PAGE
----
The Lehmann Letter (SM)
Many criticized the 2008 bailout of American banks for failing to also bail out mortgage debtors. Now banks that received public assistance have foreclosed on mortgages owed by those debtors. Large numbers of these homes remain vacant, exacerbating the housing slump.
Other borrowers are under water – owing more on their homes than they are worth – because home values have fallen. They can’t obtain refinancing because the new mortgage would exceed their home’s value. Some borrowers have walked away from their homes and debts, assuming that their homes’ values will never exceed what they owe on them.
As a result many neighborhoods are blighted with vacant homes that depress the value of the housing stock. This contributes to the balance-sheet slump bedeviling American households.
Despite suggestions that federal legislation enable banks and borrowers to write down the value of distressed homes, no national program has emerged.
Now some officials in Fontana, CA are exploring a radical way out.
Read all about it in the July 15 New York Times:
“California County Weighs Drastic Plan to Aid Homeowners”
Here are some key excerpts from the article.
“Desperate for a way out of a housing collapse that has crippled the region, officials in San Bernardino County, where Fontana is one of the largest cities, are exploring a drastic option — using eminent domain to buy up mortgages for homes that are underwater.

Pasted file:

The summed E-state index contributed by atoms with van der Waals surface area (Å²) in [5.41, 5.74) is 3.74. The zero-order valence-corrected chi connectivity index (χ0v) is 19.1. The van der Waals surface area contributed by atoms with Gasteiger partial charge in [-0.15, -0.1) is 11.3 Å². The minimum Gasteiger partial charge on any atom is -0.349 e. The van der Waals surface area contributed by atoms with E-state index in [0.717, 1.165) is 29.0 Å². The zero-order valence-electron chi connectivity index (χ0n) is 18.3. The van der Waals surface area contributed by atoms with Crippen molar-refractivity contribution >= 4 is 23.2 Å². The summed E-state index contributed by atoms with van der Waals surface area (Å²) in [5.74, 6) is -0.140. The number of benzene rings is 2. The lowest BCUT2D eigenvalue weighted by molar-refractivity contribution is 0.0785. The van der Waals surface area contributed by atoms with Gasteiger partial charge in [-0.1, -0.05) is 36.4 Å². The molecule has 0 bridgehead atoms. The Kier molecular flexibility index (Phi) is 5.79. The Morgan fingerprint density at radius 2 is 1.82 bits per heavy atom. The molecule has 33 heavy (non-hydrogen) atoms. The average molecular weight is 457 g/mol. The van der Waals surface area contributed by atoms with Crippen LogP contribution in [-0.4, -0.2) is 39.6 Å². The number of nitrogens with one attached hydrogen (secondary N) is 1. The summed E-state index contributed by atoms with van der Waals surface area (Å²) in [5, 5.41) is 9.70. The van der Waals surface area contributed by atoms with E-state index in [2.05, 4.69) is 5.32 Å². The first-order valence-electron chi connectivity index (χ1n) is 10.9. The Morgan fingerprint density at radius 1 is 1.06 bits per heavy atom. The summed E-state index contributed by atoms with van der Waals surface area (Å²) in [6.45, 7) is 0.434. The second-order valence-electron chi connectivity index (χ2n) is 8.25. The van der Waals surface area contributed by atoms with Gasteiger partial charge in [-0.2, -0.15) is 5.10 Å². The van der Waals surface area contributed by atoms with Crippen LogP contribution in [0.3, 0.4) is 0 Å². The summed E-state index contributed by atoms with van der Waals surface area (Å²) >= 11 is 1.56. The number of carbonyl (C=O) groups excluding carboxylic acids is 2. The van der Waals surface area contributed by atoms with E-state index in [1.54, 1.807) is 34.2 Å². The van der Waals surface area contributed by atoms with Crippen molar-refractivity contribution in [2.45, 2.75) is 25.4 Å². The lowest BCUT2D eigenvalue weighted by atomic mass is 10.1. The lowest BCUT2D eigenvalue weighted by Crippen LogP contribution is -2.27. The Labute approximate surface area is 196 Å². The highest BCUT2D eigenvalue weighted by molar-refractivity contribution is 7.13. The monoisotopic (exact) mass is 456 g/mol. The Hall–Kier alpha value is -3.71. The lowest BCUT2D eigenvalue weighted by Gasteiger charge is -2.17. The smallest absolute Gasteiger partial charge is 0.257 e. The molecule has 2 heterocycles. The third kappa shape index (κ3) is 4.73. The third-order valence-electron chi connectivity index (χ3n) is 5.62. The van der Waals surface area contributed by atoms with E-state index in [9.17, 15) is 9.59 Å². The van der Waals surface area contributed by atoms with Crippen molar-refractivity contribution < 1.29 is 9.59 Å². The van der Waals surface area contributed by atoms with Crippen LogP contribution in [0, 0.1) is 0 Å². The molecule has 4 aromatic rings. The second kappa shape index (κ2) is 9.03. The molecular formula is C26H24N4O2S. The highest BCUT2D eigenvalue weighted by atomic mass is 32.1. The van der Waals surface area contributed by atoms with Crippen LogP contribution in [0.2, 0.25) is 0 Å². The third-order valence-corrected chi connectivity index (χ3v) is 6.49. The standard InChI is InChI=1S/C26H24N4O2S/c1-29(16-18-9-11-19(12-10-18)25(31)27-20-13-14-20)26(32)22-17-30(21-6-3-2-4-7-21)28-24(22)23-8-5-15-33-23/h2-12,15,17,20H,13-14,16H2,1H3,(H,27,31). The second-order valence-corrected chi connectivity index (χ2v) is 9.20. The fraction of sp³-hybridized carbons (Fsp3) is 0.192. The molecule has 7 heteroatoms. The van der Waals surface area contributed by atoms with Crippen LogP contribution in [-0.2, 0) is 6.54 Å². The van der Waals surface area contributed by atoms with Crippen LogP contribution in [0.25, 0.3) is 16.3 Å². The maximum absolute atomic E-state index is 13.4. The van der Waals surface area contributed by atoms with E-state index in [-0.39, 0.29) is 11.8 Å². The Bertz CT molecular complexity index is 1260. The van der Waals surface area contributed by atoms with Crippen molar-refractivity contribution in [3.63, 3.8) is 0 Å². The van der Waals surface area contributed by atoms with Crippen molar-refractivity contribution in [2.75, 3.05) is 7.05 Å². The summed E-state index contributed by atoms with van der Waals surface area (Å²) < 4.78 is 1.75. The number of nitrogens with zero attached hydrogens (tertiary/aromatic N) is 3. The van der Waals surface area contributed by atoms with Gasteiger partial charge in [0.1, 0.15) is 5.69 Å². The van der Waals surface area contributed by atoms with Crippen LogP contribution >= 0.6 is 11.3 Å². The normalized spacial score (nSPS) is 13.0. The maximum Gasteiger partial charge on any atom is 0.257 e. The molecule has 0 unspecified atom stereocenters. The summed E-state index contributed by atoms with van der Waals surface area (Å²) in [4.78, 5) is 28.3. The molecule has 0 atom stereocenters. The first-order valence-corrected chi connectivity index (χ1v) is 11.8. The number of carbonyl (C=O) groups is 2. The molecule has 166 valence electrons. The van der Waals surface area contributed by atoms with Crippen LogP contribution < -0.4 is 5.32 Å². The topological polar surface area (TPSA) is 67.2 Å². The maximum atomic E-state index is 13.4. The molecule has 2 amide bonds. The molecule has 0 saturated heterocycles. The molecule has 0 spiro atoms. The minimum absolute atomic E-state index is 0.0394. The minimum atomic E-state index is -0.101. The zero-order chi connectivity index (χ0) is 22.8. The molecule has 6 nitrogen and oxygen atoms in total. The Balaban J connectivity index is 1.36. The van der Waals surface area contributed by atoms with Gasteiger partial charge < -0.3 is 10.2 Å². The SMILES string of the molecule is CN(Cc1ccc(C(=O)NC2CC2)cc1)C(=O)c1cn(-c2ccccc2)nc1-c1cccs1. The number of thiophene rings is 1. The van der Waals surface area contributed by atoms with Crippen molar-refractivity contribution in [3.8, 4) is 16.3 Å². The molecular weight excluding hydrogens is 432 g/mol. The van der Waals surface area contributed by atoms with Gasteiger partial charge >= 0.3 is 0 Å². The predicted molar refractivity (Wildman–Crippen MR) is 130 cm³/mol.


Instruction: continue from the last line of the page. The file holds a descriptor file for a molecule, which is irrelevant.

“Then, the idea goes, the county could cut the mortgages to the current value of the homes and resell the mortgages to a private investment firm, which would allow homeowners to lower their monthly payments and hang onto their property….
“The idea to use eminent domain to seize mortgages first came from a group of venture capitalists in San Francisco, Mortgage Resolution Partners, who would collect a fee for each of the restructured loans. The firm is also trying to persuade officials in Nevada and Florida to try the idea….
““We have what we regard as a systemic problem, but it’s felt most urgently at the local level,” said Steven M. Gluckstern, the chairman of Mortgage Resolution Partners. “We have all these people who want to be able to stay in their homes and keep that, but it is getting to be impossible. Until you fix this problem, you can’t fix any other problems.”
“As for the group’s eminent domain idea, “if it works, every mayor of every city is going to want to do this,” Mr. Gluckstern said….
Under the current proposal, only homeowners who are current on their payments would be eligible for the program, a policy some have criticized because it does little to help the neediest people.”
Drastic problems elicit drastic solutions.
(Summer season: The Lehmann Letter will be in summer-vacation mode during July and August.)
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© 2012 Michael B. Lehmann